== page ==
A French intelligence agent becomes embroiled in the Cold War politics first with uncovering the events leading up to the 1962 Cuban Missle Crisis, and then back to France to break up an international Russian spy ring.
Patsy Brand is a chorus girl at the Pleasure Garden music hall. She meets Jill Cheyne who is down on her luck and gets her a job as a dancer. Jill meets adventurer Hugh Fielding and they ... See full summary »
During the first world war, novelist Edgar Brodie is sent to Switzerland by the Intelligence Service. He has to kill a German agent. During the mission he meets a fake general first and then Elsa Carrington who helps him in his duty. Written by
Claudio Sandrini <firstname.lastname@example.org>
This was Michael Redgrave's film debut. He played the part of an Army Captain and appears in two scenes. The first is near the beginning of the film when he appears at the end of the scene between Ashenden and R. He also appears near the end of the film when he is introduced to Colonel Anderson in the sauna. See more »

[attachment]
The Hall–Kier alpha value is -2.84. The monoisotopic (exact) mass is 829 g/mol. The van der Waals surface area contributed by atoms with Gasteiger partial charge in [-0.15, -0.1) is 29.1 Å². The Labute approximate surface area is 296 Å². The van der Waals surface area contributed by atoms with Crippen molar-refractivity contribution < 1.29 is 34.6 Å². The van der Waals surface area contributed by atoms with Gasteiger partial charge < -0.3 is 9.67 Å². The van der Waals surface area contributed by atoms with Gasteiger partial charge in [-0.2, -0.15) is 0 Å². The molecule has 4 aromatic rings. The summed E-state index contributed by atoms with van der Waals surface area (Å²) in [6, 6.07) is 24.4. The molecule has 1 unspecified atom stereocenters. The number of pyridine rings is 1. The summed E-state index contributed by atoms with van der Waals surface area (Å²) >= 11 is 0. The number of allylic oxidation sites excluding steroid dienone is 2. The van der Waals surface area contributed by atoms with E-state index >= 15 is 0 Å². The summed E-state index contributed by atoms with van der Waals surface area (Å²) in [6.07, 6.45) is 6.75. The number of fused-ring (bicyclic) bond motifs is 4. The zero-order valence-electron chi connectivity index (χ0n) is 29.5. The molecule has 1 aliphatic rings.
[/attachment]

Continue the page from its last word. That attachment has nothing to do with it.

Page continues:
The General (Peter Lorre) drops his hat in the church and then he runs upstairs together with Edgar Brodie (John Gielgud). When they get there he has his hat on again. See more »
A super film with probably the ideal balance of Hitchcockian control and cast contribution. The story is told at a good, brisk pace, slowed only to incorporate the three to four exemplary tension-ratcheting sequences. There's also ingenious use of the camera: the pick of the aforementioned suspense set-pieces involves intercutting between two characters on the Alps and a hotel room. Hitchcock's manoeuvre to the eye piece of the Alpine telescope and thence to the climbers would tickle the David Fincher of Panic Room.
The acting is solid gold. A young, terse John Gielgud cannot fail to capture (Hitchcock blonde) Madeleine Carroll's heart. Opposite this requisite lovematch are Robert Young's Yank charmer Marvin (his character manages to give the picture much needed sveltesse and glamour) but above all the unique contribution of Peter Lorre. Everyone knows Lorre from Casablanca; here he is a much more rounded, entertaining but no less interesting character.
A half-fumbled ending is symptomatic of the trust placed by the cast in the 'process', so this as other bumpy moments can be put down to Hitchcock and, in their turn, to contemporaneous technical limitations. It's a great matinée. 7/10
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